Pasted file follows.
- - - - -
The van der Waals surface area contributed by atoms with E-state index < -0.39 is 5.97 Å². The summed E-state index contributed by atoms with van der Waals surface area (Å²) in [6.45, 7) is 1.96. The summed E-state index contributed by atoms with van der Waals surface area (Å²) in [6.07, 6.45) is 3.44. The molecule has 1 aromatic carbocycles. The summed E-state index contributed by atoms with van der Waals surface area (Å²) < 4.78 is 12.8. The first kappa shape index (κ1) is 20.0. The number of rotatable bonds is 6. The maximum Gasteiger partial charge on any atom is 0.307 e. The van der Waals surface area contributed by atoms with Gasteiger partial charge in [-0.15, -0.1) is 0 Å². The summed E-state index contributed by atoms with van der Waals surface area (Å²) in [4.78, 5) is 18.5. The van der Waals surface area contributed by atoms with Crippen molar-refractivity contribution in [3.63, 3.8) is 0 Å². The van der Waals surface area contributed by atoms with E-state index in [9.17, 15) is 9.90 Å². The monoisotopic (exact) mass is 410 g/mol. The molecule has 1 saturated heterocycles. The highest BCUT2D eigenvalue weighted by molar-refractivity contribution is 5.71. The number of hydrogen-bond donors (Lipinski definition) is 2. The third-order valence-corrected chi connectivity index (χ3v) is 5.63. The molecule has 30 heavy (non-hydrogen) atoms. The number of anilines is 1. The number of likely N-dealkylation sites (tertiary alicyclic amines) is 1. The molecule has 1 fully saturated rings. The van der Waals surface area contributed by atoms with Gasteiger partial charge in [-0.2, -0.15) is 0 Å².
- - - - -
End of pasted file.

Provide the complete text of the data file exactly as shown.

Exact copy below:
The van der Waals surface area contributed by atoms with E-state index < -0.39 is 5.97 Å². The summed E-state index contributed by atoms with van der Waals surface area (Å²) in [6.45, 7) is 1.96. The summed E-state index contributed by atoms with van der Waals surface area (Å²) in [6.07, 6.45) is 3.44. The molecule has 1 aromatic carbocycles. The summed E-state index contributed by atoms with van der Waals surface area (Å²) < 4.78 is 12.8. The first kappa shape index (κ1) is 20.0. The number of rotatable bonds is 6. The maximum Gasteiger partial charge on any atom is 0.307 e. The van der Waals surface area contributed by atoms with Gasteiger partial charge in [-0.15, -0.1) is 0 Å². The summed E-state index contributed by atoms with van der Waals surface area (Å²) in [4.78, 5) is 18.5. The van der Waals surface area contributed by atoms with Crippen molar-refractivity contribution in [3.63, 3.8) is 0 Å². The van der Waals surface area contributed by atoms with E-state index in [9.17, 15) is 9.90 Å². The monoisotopic (exact) mass is 410 g/mol. The molecule has 1 saturated heterocycles. The highest BCUT2D eigenvalue weighted by molar-refractivity contribution is 5.71. The number of hydrogen-bond donors (Lipinski definition) is 2. The third-order valence-corrected chi connectivity index (χ3v) is 5.63. The molecule has 30 heavy (non-hydrogen) atoms. The number of anilines is 1. The number of likely N-dealkylation sites (tertiary alicyclic amines) is 1. The molecule has 1 fully saturated rings. The van der Waals surface area contributed by atoms with Gasteiger partial charge in [-0.2, -0.15) is 0 Å².